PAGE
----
What I see is that the demand side in 2011 is very strong. That will have a spillover effect into 2012. We see extension of contracts, we see new contracts and most importantly is that there are significant discovery both in Africa and in Brazil particularly which is of interest. We have not seen the effect yet on Gulf of Mexico, but I am also very optimistic going forward into that market. The permits are still not up to the same level as before Macondo, but we see that there is an increase in permits and we know that it is a very prospective deepwater area and I am therefore somewhat more optimistic that we will have a better balance between supply and demand for all the newbuilds in 2013.
In addition to SeaDrill’s outsized exposure to deepwater drilling - dynamically positioned floating rigs generated 66% of the firm’s second-quarter revenue - we also like the company’s commitment to assembling a modern fleet. In fact, 51 of the company’s 60 drilling rigs were built after 2000.
At the end of the second quarter, its fleet of deepwater drilling rigs sported an average age of two years. These high-specification rigs are in high demand among oil and natural gas producers, particularly in a post-Macondo world. The firm also boasts the largest and most modern fleet of jack-up and tender rigs in the industry, providing the firm with a distinct advantage over firms with older fleets.
Thorkildsen highlighted the increasing bifurcation of the jack-up market during a recent presentation at Barclays Capital’s CEO Energy-Power Conference:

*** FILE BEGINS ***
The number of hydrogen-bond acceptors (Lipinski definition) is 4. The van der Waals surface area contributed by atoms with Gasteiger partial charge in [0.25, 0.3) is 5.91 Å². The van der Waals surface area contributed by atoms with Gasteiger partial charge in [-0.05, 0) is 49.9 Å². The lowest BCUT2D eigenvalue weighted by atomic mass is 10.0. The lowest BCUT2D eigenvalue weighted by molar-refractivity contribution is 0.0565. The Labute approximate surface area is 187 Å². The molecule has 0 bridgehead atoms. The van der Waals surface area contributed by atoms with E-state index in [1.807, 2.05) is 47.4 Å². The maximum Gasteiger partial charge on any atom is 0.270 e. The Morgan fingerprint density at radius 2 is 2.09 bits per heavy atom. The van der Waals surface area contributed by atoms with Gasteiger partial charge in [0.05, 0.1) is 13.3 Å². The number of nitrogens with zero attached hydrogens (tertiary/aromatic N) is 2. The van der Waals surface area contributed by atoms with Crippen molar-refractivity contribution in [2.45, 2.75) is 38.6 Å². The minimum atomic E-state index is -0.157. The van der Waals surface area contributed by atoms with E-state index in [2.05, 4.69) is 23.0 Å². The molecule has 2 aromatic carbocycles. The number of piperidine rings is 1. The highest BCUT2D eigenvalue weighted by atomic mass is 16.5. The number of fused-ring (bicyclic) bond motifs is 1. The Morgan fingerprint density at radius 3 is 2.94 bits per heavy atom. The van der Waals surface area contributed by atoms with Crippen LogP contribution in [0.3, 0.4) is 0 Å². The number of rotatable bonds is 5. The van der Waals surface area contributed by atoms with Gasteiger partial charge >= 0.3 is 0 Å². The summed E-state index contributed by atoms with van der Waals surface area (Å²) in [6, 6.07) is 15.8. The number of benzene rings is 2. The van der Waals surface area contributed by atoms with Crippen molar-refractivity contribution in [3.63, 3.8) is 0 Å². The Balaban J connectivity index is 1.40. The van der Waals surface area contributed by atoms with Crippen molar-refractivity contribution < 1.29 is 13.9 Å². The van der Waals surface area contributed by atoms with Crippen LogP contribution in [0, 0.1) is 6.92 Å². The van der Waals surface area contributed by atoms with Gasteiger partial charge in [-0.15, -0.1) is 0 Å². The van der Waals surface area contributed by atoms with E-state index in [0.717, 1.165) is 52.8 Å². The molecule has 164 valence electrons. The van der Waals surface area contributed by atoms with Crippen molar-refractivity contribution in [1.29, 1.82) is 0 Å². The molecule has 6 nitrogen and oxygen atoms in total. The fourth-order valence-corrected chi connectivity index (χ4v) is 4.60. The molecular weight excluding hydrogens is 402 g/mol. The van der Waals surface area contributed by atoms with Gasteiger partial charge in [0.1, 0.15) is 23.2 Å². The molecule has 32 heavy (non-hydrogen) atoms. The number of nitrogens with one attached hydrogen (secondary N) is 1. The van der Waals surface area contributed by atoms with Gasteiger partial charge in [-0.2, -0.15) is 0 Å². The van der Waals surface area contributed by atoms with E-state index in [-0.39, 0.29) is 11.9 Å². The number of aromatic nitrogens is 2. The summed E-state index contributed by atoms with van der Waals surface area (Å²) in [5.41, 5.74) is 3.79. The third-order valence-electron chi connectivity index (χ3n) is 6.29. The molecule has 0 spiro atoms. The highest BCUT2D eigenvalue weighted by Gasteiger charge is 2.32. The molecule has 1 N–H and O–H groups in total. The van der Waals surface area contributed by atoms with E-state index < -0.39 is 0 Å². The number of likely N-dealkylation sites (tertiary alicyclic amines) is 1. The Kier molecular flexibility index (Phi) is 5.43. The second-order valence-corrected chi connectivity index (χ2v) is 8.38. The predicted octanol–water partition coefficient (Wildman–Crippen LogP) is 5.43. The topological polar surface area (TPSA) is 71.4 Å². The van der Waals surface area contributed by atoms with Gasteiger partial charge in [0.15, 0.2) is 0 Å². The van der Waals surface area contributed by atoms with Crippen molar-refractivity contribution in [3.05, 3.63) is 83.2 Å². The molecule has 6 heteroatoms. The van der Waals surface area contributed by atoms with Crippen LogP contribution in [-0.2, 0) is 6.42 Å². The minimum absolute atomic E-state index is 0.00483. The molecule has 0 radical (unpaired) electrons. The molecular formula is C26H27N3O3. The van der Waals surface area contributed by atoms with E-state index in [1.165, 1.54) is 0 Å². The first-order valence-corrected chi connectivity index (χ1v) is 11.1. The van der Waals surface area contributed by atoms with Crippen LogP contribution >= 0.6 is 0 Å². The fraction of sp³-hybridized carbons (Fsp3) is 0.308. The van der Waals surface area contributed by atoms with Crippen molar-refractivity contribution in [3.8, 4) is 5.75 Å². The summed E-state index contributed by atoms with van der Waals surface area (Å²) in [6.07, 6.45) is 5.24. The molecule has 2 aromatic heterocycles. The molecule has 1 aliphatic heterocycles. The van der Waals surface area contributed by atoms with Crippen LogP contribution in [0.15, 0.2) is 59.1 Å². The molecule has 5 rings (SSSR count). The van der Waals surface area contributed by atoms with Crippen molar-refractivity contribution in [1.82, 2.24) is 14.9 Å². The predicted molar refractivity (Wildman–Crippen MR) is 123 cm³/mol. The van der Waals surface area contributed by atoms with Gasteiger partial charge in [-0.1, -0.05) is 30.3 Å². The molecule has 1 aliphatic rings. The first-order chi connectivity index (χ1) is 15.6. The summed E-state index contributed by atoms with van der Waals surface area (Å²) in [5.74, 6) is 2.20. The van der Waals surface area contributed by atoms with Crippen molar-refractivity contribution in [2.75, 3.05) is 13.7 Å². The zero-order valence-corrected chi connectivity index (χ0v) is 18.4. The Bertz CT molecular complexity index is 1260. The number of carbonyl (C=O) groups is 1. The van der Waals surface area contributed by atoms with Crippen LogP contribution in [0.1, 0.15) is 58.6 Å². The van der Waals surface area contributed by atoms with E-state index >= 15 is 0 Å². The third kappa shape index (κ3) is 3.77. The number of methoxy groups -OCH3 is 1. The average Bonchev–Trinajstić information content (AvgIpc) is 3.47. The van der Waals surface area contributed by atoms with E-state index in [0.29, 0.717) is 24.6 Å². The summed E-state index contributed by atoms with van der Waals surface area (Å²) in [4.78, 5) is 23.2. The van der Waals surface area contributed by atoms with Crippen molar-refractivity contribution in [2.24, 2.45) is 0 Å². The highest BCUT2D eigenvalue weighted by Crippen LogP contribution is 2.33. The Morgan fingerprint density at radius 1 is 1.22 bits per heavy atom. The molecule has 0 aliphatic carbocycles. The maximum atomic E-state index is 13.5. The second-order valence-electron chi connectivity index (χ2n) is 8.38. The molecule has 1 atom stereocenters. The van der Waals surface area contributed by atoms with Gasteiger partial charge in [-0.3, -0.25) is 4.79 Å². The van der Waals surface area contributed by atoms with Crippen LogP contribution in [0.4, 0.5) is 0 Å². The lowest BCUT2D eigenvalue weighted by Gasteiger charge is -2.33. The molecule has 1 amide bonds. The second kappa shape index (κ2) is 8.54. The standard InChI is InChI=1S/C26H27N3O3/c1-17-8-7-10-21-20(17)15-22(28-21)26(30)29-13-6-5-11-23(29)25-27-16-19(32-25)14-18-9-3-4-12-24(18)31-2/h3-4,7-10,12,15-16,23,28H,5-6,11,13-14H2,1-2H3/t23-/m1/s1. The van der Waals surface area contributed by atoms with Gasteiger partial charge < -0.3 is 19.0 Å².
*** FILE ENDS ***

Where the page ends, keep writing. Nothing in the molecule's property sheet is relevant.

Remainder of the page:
We see in that (the jack-up) market a fantastic and a dramatic bifurcation of this business. The old jack-ups, there are 100 of them at the moment which are either cold stacked or warm stacked. At the same time, we see that our modern jack-ups get us and provide us a very decent return. I have never seen a market like that before where at one time we have laid up jack-ups and at the same time we have very decent return. That bifurcation is not only coming into the jack-up market. I also believe it is coming into the floater as well as the tender rig business. For SeaDrill, that has been one of the strategies of, therefore, only have very modern equipment and I think we will benefit from that going forward.
In the second quarter, management noted rising demand for jack-up rigs in the Asia-Pacific region (an area in which the firm has a strong foothold) and the Arabian Gulf, a market it entered with its acquisition of Scorpion Offshore in 2010.
SeaDrill has invested judiciously in its growth, weighing the costs of newly built vessels versus acquisitions. For example, the company recently paid $54 million for a one-third stake in Asia Offshore Drilling, a company with three $185 million premium jack-ups under construction. Under the terms of the deal, SeaDrill will oversee the marketing and operation of these units upon delivery.
After ordering new rigs before many of its competitors, the firm also has the option to purchase nine additional newly-built rigs at locked-in, a distinct advantage as the cost of new rigs increases and near-term delivery slots fill up.
Thorkildsen summed up the best reason to invest in SeaDrill during a Sept. 6 presentation to analysts: “While other major drillers are spending cash and ... replacing their aging fleet, SeaDrill (is) identifying and selectively growing its already modern fleet at attractive rig prices. That is how we think we want to create value for our shareholder. That's the story.”
With a growing fleet of high-specification rigs, SeaDrill should continue to increase its earnings and dividend. Meanwhile, the company’s outstanding contracts increased to $12.2 billion in the second quarter, which, combined with a profit margin of roughly 60%, should provide ample support for the firm’s dividend.